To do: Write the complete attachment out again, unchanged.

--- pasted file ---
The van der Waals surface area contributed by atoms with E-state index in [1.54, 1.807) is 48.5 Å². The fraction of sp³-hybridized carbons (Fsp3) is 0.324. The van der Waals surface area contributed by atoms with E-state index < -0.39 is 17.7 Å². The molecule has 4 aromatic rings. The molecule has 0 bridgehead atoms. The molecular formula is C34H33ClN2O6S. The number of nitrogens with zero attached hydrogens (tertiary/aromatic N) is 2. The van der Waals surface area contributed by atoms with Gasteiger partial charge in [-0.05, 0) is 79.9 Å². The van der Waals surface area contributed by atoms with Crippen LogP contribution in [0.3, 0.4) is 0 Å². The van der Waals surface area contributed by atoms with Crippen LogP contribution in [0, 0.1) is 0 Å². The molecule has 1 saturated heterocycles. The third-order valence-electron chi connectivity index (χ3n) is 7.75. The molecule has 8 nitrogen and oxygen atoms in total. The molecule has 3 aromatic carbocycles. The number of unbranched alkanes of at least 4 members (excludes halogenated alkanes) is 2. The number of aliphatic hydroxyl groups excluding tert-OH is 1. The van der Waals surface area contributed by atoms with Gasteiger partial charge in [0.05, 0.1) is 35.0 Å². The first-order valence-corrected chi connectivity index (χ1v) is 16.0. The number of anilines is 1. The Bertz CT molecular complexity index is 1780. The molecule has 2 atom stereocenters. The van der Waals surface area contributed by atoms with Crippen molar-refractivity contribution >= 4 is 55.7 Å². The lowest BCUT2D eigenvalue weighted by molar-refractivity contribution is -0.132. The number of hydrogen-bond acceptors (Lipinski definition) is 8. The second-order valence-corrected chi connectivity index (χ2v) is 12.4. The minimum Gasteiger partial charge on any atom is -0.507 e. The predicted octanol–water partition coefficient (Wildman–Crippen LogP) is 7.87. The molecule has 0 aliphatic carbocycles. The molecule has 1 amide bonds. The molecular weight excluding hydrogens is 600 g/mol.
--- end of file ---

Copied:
The van der Waals surface area contributed by atoms with E-state index in [1.54, 1.807) is 48.5 Å². The fraction of sp³-hybridized carbons (Fsp3) is 0.324. The van der Waals surface area contributed by atoms with E-state index < -0.39 is 17.7 Å². The molecule has 4 aromatic rings. The molecule has 0 bridgehead atoms. The molecular formula is C34H33ClN2O6S. The number of nitrogens with zero attached hydrogens (tertiary/aromatic N) is 2. The van der Waals surface area contributed by atoms with Gasteiger partial charge in [-0.05, 0) is 79.9 Å². The van der Waals surface area contributed by atoms with Crippen LogP contribution in [0.3, 0.4) is 0 Å². The van der Waals surface area contributed by atoms with Crippen LogP contribution in [0, 0.1) is 0 Å². The molecule has 1 saturated heterocycles. The third-order valence-electron chi connectivity index (χ3n) is 7.75. The molecule has 8 nitrogen and oxygen atoms in total. The molecule has 3 aromatic carbocycles. The number of unbranched alkanes of at least 4 members (excludes halogenated alkanes) is 2. The number of aliphatic hydroxyl groups excluding tert-OH is 1. The van der Waals surface area contributed by atoms with Gasteiger partial charge in [0.05, 0.1) is 35.0 Å². The first-order valence-corrected chi connectivity index (χ1v) is 16.0. The number of anilines is 1. The Bertz CT molecular complexity index is 1780. The molecule has 2 atom stereocenters. The van der Waals surface area contributed by atoms with Crippen molar-refractivity contribution >= 4 is 55.7 Å². The lowest BCUT2D eigenvalue weighted by molar-refractivity contribution is -0.132. The number of hydrogen-bond acceptors (Lipinski definition) is 8. The second-order valence-corrected chi connectivity index (χ2v) is 12.4. The minimum Gasteiger partial charge on any atom is -0.507 e. The predicted octanol–water partition coefficient (Wildman–Crippen LogP) is 7.87. The molecule has 0 aliphatic carbocycles. The molecule has 1 amide bonds. The molecular weight excluding hydrogens is 600 g/mol.